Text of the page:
Pointing to one outbreak at a watermelon farm in Alachua County and another in a migrant community known as Indiantown in Martin County, DeSantis argued that “the close contact” in those households as well as the work environments of farm laborers are “really providing areas for the virus to thrive.”

“Some of these guys — they go to work in a school bus, and they are all just like packed there like sardines, going across like Palm Beach County or some of these other places, and (there’s) all these opportunities to have transmission,” DeSantis said Tuesday, adding that some of the workers are “migratory” and that the state’s health department is alerting Georgia and Alabama about “what may be coming down the pike.”

In Texas, Gov. Greg Abbott continues to insist there is no reason for alarm because the state’s hospital bed capacity is dramatically better than it was earlier this year when the pandemic first hit.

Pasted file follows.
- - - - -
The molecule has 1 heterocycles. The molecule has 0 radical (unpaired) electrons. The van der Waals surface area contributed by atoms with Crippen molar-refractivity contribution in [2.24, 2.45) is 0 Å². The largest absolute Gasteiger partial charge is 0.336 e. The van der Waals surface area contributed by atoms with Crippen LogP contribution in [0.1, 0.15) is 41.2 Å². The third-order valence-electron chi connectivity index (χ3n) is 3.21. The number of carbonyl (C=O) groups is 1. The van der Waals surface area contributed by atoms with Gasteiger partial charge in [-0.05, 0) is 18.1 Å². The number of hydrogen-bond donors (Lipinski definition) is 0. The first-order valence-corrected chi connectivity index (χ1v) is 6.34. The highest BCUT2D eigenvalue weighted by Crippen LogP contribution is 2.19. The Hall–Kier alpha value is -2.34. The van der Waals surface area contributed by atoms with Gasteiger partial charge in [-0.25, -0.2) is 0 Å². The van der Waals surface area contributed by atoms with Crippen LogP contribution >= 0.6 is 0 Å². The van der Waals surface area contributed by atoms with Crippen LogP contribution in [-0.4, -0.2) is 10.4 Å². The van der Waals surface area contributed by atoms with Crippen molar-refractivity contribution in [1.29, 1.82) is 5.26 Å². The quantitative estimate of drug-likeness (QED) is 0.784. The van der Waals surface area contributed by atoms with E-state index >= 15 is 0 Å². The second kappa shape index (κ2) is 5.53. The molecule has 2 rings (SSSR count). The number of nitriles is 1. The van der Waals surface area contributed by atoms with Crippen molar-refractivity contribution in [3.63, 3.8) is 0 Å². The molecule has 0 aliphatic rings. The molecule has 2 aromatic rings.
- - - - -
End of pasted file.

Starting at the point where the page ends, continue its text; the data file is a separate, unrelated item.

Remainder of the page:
Abbott, who wore a mask to his press conference and took it off while speaking, has rebuffed a request from nine city mayors that would allow them to require masks in their cities. He says local officials should be using other tools at their disposal — like fining rule-breakers for big gatherings. The Texas governor also said the rise in cases this week was due to a batch of positive tests that all came in on June 10 from Texas prisons and a data error in rural Pecos County.

“As we continue the process of opening up Texas — as we continue to have Texans return to their jobs, so that they are able to earn a paycheck that will help them pay their bills and put food on their tables,” Abbott said, “…we remain laser focused on maintaining abundant hospital capacity.”

Both DeSantis and Abbott have argued they always expected case numbers to rise when testing increased, statements that directly contradict the assertions by epidemiologists that case numbers should go down with greater testing, because theoretically health officials should be able to trace the cases and slow the spread of the virus.